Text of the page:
The Washington Post (10/24, Lerner), Barron H. Lerner, a professor in the division of medical ethics at New York University’s Langone Medical Center, wrote that “the ACS is to be applauded,” as “its new guidelines are based on the actual scientific value of early detection, not the organization’s needs and prior beliefs.”

Protesting for Metastatic Breast Cancer Research

It is estimated that 150,000-250,000, Women & Men in the U.S. are living with Metastatic Breast Cancer.  1430 people die every single day from MBC. 24% of these people are alive 5 years from Diagnosis. AND, only 7% of $15-BILLION dollars from 2000-2013, by the major government and non-profit funders in the US and the UK was spent on Metastatic focused Research. This is unacceptable, and change needs to happen.

I met an amazing woman, Beth Caldwell, who is one of the leaders of this MetUp Protest. Beth, is a young mother, metastatic breast cancer thriver, and passionate advocate. Beth, explains life as a MBC patient, the lack of funding & awareness it receives, and what we intend to do to change it. Tomorrow is one step of this process. You can see her video here: http://bit.ly/1N9a7KT and her Huffington Post article here: http://huff.to/1Ii99IL

METUP is a diverse, non-partisan group committed to direct action for a viable cure for breast cancer. We protest and demonstrate; we meet with government and health officials and researchers; we support research into metastatic disease; and we speak out against the sexualizing of breast cancer. We are convinced that the deaths of women and men from metastatic breast cancer are a paramount issue, and we pledge ourselves to oppose all who deny the reality of the 522,000 people who will die from metastatic breast cancer globally every year while waiting for a cure to be found.

Legislative Goals

    1. We want the SEER database modified to begin tracking when someone with early stage disease metastasizes, so that every woman and man with metastatic disease is counted.
    2. We want additional research funding for all cancer types. The National Institute of Health (NIH) now only funds about 8% of the grant applications it receives. We want that number increased to at least 25%.
    3. We want at least 30% of federal breast cancer research dollars to be spent on metastatic disease, with a focus on translational research.

Today, I will be joining over 220 Women & Men, to advocate that more funding for breast cancer gets allocated for Metastatic Research. This protest, AKA “DIE-IN” will take place on the West Lawn of Capital Hill, in Washington, D.C. We will make our voices heard, our bodies seen, and our passion for this change to happen. We will also be meeting with legislators to ask for their support.

I am honored to be here today, representing the many lives of women and men who have passed way too soon. And, to be that voice — advocating for change.

More to come soon!

“Mommy, are you going to die?”

picture2On May 28th, Thursday, it was the last day of school. I purposely scheduled my quarterly PET Scan, knowing how busy the day was going to be, with all the kids coming over to celebrate with their moms and friends. The anxiety and fear never leaves your mind, and the uncertainty overwhelms you. I tried my best to stay busy, but as the day and night progressed, I could feel my mind wonder. Conversations seemed to be less engaging for me, and all I wanted to do was call my oncologist to hear the results.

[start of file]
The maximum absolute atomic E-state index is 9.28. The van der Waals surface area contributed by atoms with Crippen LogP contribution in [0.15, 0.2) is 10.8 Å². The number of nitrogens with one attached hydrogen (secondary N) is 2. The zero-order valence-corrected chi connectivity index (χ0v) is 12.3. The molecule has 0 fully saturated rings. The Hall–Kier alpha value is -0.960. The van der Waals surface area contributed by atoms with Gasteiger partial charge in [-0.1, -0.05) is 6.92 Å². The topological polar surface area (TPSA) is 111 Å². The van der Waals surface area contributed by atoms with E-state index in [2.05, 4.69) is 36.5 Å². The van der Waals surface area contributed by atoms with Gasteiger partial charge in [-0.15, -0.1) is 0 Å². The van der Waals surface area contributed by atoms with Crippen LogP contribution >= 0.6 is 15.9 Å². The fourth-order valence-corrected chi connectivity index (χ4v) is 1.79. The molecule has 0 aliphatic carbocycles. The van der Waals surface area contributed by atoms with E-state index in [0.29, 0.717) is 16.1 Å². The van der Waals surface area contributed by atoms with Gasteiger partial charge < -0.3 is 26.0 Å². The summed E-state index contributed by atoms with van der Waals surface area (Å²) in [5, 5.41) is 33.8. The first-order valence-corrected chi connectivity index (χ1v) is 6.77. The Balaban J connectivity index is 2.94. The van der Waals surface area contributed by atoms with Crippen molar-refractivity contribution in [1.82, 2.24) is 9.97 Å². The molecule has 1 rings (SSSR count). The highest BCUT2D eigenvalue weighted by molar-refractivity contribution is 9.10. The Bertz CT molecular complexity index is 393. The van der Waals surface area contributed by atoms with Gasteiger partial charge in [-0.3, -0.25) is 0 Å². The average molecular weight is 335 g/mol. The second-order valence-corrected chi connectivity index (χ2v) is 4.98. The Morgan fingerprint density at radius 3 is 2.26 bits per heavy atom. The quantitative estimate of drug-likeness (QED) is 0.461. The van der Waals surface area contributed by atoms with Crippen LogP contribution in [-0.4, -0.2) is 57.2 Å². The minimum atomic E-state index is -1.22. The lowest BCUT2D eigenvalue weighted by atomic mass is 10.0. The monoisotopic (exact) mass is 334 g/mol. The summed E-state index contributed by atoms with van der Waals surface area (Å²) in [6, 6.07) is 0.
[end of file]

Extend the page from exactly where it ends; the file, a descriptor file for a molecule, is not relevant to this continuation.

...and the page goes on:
I had a big oncology conference the next morning in the city, and I was planning on driving that night after my parents arrived to relieve me. Than, the call came in, 9pm. There was an area, in my left adnexal, near my left ovary and fallopian tube that showed suspicious activity that needed to be further evaluated. All I could think of was, how in the world would I even have the time to find a gynecologic oncologist with my schedule so packed morning till night for the next 7 days. But, I had to do what women do best – put on my work hat, and place this to the back burner to focus on what the priority was at that moment. I had no choice. What I was able to do, and I realize how blessed I am, was the ability to access the top oncologists from all over the world. Professionally, I have the most amazing support network, and I asked every one I knew what this could be, and how to best proceed. The overall suggestion was to undergo surgery to remove this and get the pathology to determine if this was truly ovarian cancer as they suggested on the report, or the return of metastatic breast cancer.

When I arrived home from my trip, I had 3 names of the top gynecologic oncologists in my area. I scheduled my first appointment with a local doctor from Hinsdale Hospital. I went alone thinking I would hear the same suggestions from my connections. But, that was not the case. After my exam, and review of films, and tests, the doctor looked at me and said, “Ms. Jewett, I think you have metastatic breast cancer that has went to your ovary. We are going to need to perform a full hysterectomy. Now, keep in mind this could be benign, or it could also be a new primary, such as ovarian cancer. But, in my professional opinion, I think we are dealing with MBC.” As tears started to roll down my face, all I could think of was how much more could I possibly handle on my plate? Divorce? Cancer? Surgery?

The second opinion was the same recommendation. This doctor was the top gyn-onc from Northwestern. When I heard his thoughts on MBC, I cried and put my hand in his face and asked him to just stop talking. I could not hear anymore of his thoughts. Much less how he was going to take my uterus out through my vagina! I am 38 years old, cancer has taken my breasts, taken my ability to have any more children, and now it is going to take my remaining female parts next? When do I say enough is enough?

Cancer is an evil Bitch.

After that appointment, I had to meet with my attorney that is handling my divorce case. I remember sitting in the waiting room, thinking was this really my life? Not only did we have to discuss my financial concerns surrounding the divorce, but it was also time to consider a Will and Power of Attorney. And, I needed this information in place before my surgery date. I was sick to my stomach. All I wanted to do was to go home and hold my kids so tight and forget this was all happening.